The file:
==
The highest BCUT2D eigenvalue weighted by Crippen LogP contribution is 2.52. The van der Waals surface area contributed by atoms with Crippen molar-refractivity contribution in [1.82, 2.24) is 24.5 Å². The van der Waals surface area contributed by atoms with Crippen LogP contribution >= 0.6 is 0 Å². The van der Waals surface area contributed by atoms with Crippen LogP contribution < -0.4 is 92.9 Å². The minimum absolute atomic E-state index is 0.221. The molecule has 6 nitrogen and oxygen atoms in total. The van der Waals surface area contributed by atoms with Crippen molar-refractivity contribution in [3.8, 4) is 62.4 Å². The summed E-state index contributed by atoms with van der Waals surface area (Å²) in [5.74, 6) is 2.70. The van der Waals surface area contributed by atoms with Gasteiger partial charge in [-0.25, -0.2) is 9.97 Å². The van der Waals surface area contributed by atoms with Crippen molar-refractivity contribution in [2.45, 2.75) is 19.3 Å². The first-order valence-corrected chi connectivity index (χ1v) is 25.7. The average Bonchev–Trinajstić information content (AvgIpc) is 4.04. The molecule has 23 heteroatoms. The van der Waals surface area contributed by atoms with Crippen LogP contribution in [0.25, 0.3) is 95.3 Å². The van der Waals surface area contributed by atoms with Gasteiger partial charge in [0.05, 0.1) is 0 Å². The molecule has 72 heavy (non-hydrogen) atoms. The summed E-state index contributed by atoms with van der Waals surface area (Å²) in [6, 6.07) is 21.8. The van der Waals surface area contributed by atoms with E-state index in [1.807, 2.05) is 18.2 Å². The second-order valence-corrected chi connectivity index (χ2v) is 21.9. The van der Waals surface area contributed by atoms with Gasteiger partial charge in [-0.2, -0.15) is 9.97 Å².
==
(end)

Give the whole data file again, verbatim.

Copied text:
The highest BCUT2D eigenvalue weighted by Crippen LogP contribution is 2.52. The van der Waals surface area contributed by atoms with Crippen molar-refractivity contribution in [1.82, 2.24) is 24.5 Å². The van der Waals surface area contributed by atoms with Crippen LogP contribution >= 0.6 is 0 Å². The van der Waals surface area contributed by atoms with Crippen LogP contribution < -0.4 is 92.9 Å². The minimum absolute atomic E-state index is 0.221. The molecule has 6 nitrogen and oxygen atoms in total. The van der Waals surface area contributed by atoms with Crippen molar-refractivity contribution in [3.8, 4) is 62.4 Å². The summed E-state index contributed by atoms with van der Waals surface area (Å²) in [5.74, 6) is 2.70. The van der Waals surface area contributed by atoms with Gasteiger partial charge in [-0.25, -0.2) is 9.97 Å². The van der Waals surface area contributed by atoms with Crippen molar-refractivity contribution in [2.45, 2.75) is 19.3 Å². The first-order valence-corrected chi connectivity index (χ1v) is 25.7. The average Bonchev–Trinajstić information content (AvgIpc) is 4.04. The molecule has 23 heteroatoms. The van der Waals surface area contributed by atoms with Crippen LogP contribution in [0.25, 0.3) is 95.3 Å². The van der Waals surface area contributed by atoms with Gasteiger partial charge in [0.05, 0.1) is 0 Å². The molecule has 72 heavy (non-hydrogen) atoms. The summed E-state index contributed by atoms with van der Waals surface area (Å²) in [6, 6.07) is 21.8. The van der Waals surface area contributed by atoms with E-state index in [1.807, 2.05) is 18.2 Å². The second-order valence-corrected chi connectivity index (χ2v) is 21.9. The van der Waals surface area contributed by atoms with Gasteiger partial charge in [-0.2, -0.15) is 9.97 Å².